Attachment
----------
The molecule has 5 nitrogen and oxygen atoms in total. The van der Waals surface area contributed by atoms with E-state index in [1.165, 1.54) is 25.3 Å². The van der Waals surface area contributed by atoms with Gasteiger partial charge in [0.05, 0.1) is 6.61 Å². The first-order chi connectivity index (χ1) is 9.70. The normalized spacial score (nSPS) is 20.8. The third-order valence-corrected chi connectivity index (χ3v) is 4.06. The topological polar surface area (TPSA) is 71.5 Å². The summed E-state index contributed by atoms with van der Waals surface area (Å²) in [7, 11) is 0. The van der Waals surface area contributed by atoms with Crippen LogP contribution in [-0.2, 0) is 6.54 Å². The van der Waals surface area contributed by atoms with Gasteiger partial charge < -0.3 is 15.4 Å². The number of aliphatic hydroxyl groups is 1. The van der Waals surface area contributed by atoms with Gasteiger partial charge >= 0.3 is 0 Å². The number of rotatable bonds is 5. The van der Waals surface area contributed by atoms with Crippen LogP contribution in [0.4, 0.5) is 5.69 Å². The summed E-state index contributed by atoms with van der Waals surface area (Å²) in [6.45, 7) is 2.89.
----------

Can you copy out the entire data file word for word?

The molecule has 5 nitrogen and oxygen atoms in total. The van der Waals surface area contributed by atoms with E-state index in [1.165, 1.54) is 25.3 Å². The van der Waals surface area contributed by atoms with Gasteiger partial charge in [0.05, 0.1) is 6.61 Å². The first-order chi connectivity index (χ1) is 9.70. The normalized spacial score (nSPS) is 20.8. The third-order valence-corrected chi connectivity index (χ3v) is 4.06. The topological polar surface area (TPSA) is 71.5 Å². The summed E-state index contributed by atoms with van der Waals surface area (Å²) in [7, 11) is 0. The van der Waals surface area contributed by atoms with Crippen LogP contribution in [-0.2, 0) is 6.54 Å². The van der Waals surface area contributed by atoms with Gasteiger partial charge < -0.3 is 15.4 Å². The number of aliphatic hydroxyl groups is 1. The van der Waals surface area contributed by atoms with Gasteiger partial charge >= 0.3 is 0 Å². The number of rotatable bonds is 5. The van der Waals surface area contributed by atoms with Crippen LogP contribution in [0.4, 0.5) is 5.69 Å². The summed E-state index contributed by atoms with van der Waals surface area (Å²) in [6.45, 7) is 2.89.